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Indicators: tools for informing, monitoring or controlling?

Markku Lehtonen

INTRODUCTION: INDICATORS AS GOVERNANCE TOOLS

Today, indicators are produced and used worldwide; across all levels and sectors of society; by public, private and civil society actors; for a variety of purposes, ranging from knowledge-provision to administrative control. While the use of quantitative data as policy support, including policy formulation, has a long history, recent decades have seen the rise of what some have called an 'indicator industry' (for example, Hezri and Hasan 2004), focused especially on the production of environmental and sustainability indicators, within a framework variously called 'governance by numbers' (Miller 2001; Lascoumes and Le Gales 2005; Jackson 2011), 'management by numbers' in public service (for example, Hood 2007) or 'numbers discourse' (Jackson 2011, p. 23). Indicators are generally expected to enhance the rationality of policymaking and public debate by providing a supposedly more objective, robust, and reliable information base. Indicators can operate as 'boundary objects' (for example, Turnhout 2009; Star 2010), catering to both technocratic and deliberative ideals, by combining 'hard facts' and modelling with collective reasoning and 'speculation'. Hence, indicators draw much of their power from being perceived as exact, scientific and objective information on the one hand and a policy-relevant, tailor-made and hence partly subjective type of evidence on the other.

The antecedents of the ongoing proliferation of indicators can be traced to the development of economic indicators, most notably that of GDP, in the aftermath of the Great Depression, and their worldwide adoption following the Second World War (Godin 2003, p. 680; Cobb and Rixford 1998, p. 7; Morse and Bell 2011). In a broader sense, the origins of indicators can be traced as far back as the work of the 'social reformers' in Belgium, France, England and the US in the 1830s (Cobb and Rixford 1998, p. 6). Subsequent waves included the 'social indicator movement' in the 1960s and 1970s (Hezri 2006; Cobb and Rixford 1998, p. 8), science, technology and innovation (STI) indicators in the 1950s (Godin 2003), and since the 1980s, performance management indicators - as an essential element of New Public Management and evidence-based policy - today most widely applied in the UK through sectoral performance indicator systems, league tables and rankings at various governance levels (Hood 2007, p. 100; Le Gales 2011; Jackson 2011, p. 17). Since the 1970s, national statistics offices and international organizations (especially the OECD) have pioneered the development of environmental and natural resource indicators, intended to support 'state of the environment' reporting, various types of assessment, multilateral environmental agreements (MEAs) and the development of environmental policy instruments (OECD 1991; Pinter et al. 2005, p. 2; Hezri 2006, p. 161). Most recent developments include the evolution of environmental indictors towards interdisciplinary and cross-sectoral approaches (Hezri 2006, p. 162), the introduction of sustainable development indicators at various levels of governance, and the proliferation of various composite indicators of sustainability, societal progress and wellbeing (for example, Stiglitz et al. 2010; Sébastien and Bauler 2013; Seaford 2013).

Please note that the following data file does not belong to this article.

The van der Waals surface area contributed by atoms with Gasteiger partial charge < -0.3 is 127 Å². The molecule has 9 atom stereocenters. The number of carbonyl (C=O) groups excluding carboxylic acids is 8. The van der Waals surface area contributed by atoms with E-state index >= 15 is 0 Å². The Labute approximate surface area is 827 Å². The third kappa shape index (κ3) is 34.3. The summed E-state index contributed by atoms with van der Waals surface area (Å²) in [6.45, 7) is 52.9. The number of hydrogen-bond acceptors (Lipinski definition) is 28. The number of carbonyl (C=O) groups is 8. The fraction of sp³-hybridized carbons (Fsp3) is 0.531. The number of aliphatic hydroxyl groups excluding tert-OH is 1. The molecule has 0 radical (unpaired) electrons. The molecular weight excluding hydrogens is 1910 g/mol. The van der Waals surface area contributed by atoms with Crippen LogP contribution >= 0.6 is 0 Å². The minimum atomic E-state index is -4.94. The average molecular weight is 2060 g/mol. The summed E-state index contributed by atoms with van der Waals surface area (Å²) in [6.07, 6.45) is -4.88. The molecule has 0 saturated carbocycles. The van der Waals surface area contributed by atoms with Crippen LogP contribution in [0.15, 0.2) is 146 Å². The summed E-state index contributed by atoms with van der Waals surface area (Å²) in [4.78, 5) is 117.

Research and development work in the area has hitherto overwhelmingly concentrated on improving the technical quality of indicators, while the fate of indicators in policymaking and the associated sociopolitical aspects have attracted little attention. This chapter focuses on this neglected area of indicator research, by providing an overview of the multiple types of existing indicators, as well as their use and influence in various venues of policymaking. Empirical examples are drawn mainly from the fields of environmental and sustainability indicators.

The remainder of this chapter is structured as follows. Section 2 outlines the different types of indicators and their intended functions, with particular emphasis on their role in policy formulation, and distinguishing between the concepts of use and influence. Section 3 looks at the actual practice, that is, the empirical evidence concerning the roles that indicators actually play in various policy venues. The section first examines the extent to which indicators fulfil their intended functions, and then turns to the broader, unintended consequences that indicator work has in society. Section 4 concludes.

 
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